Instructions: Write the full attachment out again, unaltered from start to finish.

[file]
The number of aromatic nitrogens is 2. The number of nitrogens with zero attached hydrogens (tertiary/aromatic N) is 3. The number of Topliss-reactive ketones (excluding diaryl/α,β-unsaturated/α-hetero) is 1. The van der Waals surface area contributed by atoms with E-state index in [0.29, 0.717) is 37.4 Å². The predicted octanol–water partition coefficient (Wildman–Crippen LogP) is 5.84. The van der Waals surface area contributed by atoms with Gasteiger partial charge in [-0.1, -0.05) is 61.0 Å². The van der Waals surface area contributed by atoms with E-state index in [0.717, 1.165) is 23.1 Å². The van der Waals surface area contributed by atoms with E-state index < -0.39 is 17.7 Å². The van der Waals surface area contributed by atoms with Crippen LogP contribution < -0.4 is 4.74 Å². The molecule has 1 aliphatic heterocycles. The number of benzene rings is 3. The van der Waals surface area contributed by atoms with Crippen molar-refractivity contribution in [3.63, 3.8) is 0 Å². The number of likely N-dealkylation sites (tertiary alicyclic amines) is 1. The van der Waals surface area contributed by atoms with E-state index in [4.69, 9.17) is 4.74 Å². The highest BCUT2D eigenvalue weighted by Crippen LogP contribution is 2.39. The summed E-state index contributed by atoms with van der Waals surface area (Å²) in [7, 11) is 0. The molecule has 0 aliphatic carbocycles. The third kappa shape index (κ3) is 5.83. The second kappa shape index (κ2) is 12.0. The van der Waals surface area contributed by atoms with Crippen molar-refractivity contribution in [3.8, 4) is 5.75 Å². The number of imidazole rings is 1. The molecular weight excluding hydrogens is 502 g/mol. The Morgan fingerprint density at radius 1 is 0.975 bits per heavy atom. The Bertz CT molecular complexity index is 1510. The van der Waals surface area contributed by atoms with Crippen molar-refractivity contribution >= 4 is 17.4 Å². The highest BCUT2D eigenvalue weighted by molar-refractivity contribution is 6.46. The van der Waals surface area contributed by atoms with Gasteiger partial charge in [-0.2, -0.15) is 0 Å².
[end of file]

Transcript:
The number of aromatic nitrogens is 2. The number of nitrogens with zero attached hydrogens (tertiary/aromatic N) is 3. The number of Topliss-reactive ketones (excluding diaryl/α,β-unsaturated/α-hetero) is 1. The van der Waals surface area contributed by atoms with E-state index in [0.29, 0.717) is 37.4 Å². The predicted octanol–water partition coefficient (Wildman–Crippen LogP) is 5.84. The van der Waals surface area contributed by atoms with Gasteiger partial charge in [-0.1, -0.05) is 61.0 Å². The van der Waals surface area contributed by atoms with E-state index in [0.717, 1.165) is 23.1 Å². The van der Waals surface area contributed by atoms with E-state index < -0.39 is 17.7 Å². The van der Waals surface area contributed by atoms with Crippen LogP contribution < -0.4 is 4.74 Å². The molecule has 1 aliphatic heterocycles. The number of benzene rings is 3. The van der Waals surface area contributed by atoms with Crippen molar-refractivity contribution in [3.63, 3.8) is 0 Å². The number of likely N-dealkylation sites (tertiary alicyclic amines) is 1. The van der Waals surface area contributed by atoms with E-state index in [4.69, 9.17) is 4.74 Å². The highest BCUT2D eigenvalue weighted by Crippen LogP contribution is 2.39. The summed E-state index contributed by atoms with van der Waals surface area (Å²) in [7, 11) is 0. The molecule has 0 aliphatic carbocycles. The third kappa shape index (κ3) is 5.83. The second kappa shape index (κ2) is 12.0. The van der Waals surface area contributed by atoms with Crippen molar-refractivity contribution in [3.8, 4) is 5.75 Å². The number of imidazole rings is 1. The molecular weight excluding hydrogens is 502 g/mol. The Morgan fingerprint density at radius 1 is 0.975 bits per heavy atom. The Bertz CT molecular complexity index is 1510. The van der Waals surface area contributed by atoms with Crippen molar-refractivity contribution >= 4 is 17.4 Å². The highest BCUT2D eigenvalue weighted by molar-refractivity contribution is 6.46. The van der Waals surface area contributed by atoms with Gasteiger partial charge in [-0.2, -0.15) is 0 Å².